- Now pour one cup of white distilled vinegar and plug the sink with a stopper for at least 15 min. The ensuing effervescent reaction will cause a clog to loosen up. Meanwhile, bring another pot of water to a boil.
- Then pour the boiling water down the drain again to flush out the vinegar-soda mixture.
Repeat this process multiple times to completely clear up the obstruction as well as prevent future clogs.
A silent culprit of drainage issues can be your sink’s garbage disposal unit. Usually turning on the disposal breaks up the clog and solves the issue.
In the event that the disposal isn’t working, another alternative is resetting the disposal using the switch on the side or bottom of the unit.
A low thrumming sound on turning on the disposal is an indication of a jammed or broken unit.
First, turn off the power and then break the clog manually by using an Allen wrench to twist the blades through the hole at the bottom of the disposal until the resistance gives away.
Then test your disposal by turning the power back on and then turning the faucet to check the drainage.
Always keep in mind that under no circumstances stick your bare hands to the sink disposal. If you are unsure about doing the procedure on your own, call in a professional to avoid the risk of any accidents.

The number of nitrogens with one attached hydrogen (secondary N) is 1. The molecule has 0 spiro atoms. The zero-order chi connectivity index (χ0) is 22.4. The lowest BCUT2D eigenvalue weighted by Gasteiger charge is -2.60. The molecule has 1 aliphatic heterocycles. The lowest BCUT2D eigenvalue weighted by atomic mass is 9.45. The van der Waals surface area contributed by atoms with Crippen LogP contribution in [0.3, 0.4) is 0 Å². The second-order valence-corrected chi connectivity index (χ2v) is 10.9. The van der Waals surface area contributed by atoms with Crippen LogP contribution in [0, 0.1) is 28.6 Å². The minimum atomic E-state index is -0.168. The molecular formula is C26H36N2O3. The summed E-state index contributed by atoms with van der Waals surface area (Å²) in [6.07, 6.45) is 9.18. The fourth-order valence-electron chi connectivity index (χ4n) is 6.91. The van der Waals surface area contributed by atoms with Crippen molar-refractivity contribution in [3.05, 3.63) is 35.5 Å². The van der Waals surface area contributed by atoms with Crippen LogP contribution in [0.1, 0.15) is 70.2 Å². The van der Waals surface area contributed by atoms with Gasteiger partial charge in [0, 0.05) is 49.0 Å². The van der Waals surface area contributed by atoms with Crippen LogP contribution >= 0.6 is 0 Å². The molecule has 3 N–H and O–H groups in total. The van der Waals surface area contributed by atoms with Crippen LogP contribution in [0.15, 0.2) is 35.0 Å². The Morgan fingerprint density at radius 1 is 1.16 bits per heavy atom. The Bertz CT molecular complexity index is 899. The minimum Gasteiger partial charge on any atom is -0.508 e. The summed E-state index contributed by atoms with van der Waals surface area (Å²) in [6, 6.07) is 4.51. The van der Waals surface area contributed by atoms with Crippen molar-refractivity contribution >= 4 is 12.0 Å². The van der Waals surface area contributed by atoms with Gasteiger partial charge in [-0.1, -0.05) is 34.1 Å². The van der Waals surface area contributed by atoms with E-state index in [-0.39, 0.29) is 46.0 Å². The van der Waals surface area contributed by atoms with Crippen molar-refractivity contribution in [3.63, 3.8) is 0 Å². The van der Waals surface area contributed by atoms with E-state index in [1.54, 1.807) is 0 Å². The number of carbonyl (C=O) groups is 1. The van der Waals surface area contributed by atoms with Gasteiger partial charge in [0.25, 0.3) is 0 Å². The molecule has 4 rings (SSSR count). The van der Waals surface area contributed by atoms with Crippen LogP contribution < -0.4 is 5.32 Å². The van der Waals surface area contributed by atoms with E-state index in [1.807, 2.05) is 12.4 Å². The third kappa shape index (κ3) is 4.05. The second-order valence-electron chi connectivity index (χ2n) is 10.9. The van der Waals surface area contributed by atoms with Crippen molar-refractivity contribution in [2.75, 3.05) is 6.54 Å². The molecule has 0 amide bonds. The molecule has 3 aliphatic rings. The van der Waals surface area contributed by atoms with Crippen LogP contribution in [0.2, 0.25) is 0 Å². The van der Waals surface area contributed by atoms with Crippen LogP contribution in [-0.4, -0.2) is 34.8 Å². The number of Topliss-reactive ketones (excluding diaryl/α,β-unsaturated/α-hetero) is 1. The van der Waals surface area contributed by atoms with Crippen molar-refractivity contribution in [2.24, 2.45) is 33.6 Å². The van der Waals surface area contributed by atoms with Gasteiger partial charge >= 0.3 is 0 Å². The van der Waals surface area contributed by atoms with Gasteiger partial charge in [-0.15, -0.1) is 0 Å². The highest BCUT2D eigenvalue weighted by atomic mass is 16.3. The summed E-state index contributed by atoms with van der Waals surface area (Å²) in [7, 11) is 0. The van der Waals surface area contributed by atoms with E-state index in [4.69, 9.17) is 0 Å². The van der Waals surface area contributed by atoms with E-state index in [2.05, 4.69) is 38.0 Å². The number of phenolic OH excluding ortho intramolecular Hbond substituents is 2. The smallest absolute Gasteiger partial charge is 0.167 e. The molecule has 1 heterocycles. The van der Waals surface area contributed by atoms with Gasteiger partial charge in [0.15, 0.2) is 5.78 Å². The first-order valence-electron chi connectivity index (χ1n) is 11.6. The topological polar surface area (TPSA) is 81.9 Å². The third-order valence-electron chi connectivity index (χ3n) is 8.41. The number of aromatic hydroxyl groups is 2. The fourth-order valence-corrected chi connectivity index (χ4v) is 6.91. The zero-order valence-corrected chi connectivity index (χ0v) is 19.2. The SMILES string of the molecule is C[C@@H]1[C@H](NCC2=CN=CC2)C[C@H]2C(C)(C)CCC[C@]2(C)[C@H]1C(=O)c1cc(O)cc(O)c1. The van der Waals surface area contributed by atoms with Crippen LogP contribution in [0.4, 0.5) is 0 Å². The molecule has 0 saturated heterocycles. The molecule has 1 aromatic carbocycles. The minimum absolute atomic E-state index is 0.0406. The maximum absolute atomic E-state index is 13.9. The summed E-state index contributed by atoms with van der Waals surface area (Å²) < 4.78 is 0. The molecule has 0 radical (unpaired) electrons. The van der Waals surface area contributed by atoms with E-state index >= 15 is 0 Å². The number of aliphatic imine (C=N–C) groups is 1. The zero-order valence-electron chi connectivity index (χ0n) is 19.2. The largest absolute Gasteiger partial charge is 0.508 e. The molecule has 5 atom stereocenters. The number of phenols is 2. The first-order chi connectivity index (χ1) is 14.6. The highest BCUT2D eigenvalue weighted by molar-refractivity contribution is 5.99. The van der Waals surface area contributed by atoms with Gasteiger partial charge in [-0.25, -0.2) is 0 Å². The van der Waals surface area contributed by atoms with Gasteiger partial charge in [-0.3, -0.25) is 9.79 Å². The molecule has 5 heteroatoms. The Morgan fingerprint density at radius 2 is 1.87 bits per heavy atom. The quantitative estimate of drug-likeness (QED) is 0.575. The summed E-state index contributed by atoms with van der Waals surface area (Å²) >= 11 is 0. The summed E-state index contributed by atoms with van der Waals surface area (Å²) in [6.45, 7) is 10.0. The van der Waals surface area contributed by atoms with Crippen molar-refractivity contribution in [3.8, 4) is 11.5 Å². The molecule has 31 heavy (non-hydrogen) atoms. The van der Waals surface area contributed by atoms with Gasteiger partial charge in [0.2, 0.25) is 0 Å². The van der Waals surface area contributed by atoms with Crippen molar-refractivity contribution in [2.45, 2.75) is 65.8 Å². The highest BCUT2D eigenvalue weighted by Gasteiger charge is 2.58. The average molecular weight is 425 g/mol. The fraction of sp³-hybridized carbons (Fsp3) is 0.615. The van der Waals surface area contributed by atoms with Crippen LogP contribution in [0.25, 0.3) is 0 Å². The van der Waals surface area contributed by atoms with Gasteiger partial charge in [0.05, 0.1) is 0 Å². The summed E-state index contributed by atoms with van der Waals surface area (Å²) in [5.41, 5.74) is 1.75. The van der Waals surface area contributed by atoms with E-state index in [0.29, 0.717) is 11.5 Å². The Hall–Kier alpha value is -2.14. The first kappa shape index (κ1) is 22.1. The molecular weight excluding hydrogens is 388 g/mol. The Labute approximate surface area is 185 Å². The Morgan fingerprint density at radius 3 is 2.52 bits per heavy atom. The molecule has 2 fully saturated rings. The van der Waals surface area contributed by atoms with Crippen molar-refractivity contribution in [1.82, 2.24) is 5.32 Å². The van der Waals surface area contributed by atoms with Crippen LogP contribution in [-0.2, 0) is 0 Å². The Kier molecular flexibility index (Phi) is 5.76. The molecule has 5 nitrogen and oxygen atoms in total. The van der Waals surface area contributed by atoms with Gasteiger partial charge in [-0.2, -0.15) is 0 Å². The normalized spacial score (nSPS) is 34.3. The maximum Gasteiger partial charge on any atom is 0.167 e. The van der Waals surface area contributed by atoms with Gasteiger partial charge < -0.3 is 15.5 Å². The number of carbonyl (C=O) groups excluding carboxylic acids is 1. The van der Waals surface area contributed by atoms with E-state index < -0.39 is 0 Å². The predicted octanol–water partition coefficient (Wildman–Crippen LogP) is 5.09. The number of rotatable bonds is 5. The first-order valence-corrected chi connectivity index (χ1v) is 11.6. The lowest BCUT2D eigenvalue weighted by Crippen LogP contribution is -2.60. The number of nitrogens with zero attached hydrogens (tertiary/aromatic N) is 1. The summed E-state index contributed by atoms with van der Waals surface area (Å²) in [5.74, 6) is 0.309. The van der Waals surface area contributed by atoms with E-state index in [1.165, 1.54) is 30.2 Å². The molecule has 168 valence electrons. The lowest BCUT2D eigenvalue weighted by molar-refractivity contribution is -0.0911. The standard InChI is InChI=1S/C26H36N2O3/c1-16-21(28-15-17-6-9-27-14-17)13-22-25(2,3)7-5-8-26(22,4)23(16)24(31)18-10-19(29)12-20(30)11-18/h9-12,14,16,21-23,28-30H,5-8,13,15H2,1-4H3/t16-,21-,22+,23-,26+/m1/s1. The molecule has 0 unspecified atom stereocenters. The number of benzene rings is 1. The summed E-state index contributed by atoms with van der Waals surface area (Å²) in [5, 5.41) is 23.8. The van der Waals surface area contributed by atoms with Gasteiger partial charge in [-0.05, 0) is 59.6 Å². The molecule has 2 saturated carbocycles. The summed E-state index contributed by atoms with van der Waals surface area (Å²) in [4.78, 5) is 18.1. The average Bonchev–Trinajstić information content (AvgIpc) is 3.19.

The elbow-shaped pipe beneath the sink that is used to prevent sewer gas from going up the drain to your home is the P-trap.
The nook of the piping is a common place for food residue, debris, and grease to become stuck and block off water drainage over time. Cleaning it regularly will prevent this build-up.
As this cleaning procedure requires you to disassemble the pipe and clear the blockage, be prepared with goggles, gloves, and towels to clear up the mess.
- Place a bucket or container under the P-trap to catch runoff water and debris.
- Unscrew the coupling nuts connecting the drain pipe and overflow pipe to the trap.
- Remove the trap and clean the residue, grime, and blockage using a bottle brush or rag.
- Then reconnect the trap and turn on the faucet to run water down the drain. Make sure to check for any leaks.
The old, handy plunger is a trustworthy tool to rescue you when other methods don’t seem to make much progress. Always keep a different plunger for your kitchen and your toilet to prevent cross-contamination.
A flat-bottomed plunger is best for the job. Here’s how you go about the process:
- Stopper the sink overflow slot to prevent the escape of air. Alternatively, you can half-fill the sink with hot water to create a seal.
- Position the plunger over the drain and quickly move it in an up-down motion multiple times.
- Remove the plunger to check whether the water drains down. If not, repeat the process.
The home plumber sleuth can try the plumber’s snake to clear up the blockage. This long metal cable has a handle on one end and an uncoiled spring on the opposite end to help it wind through the piping system to break the clog manually.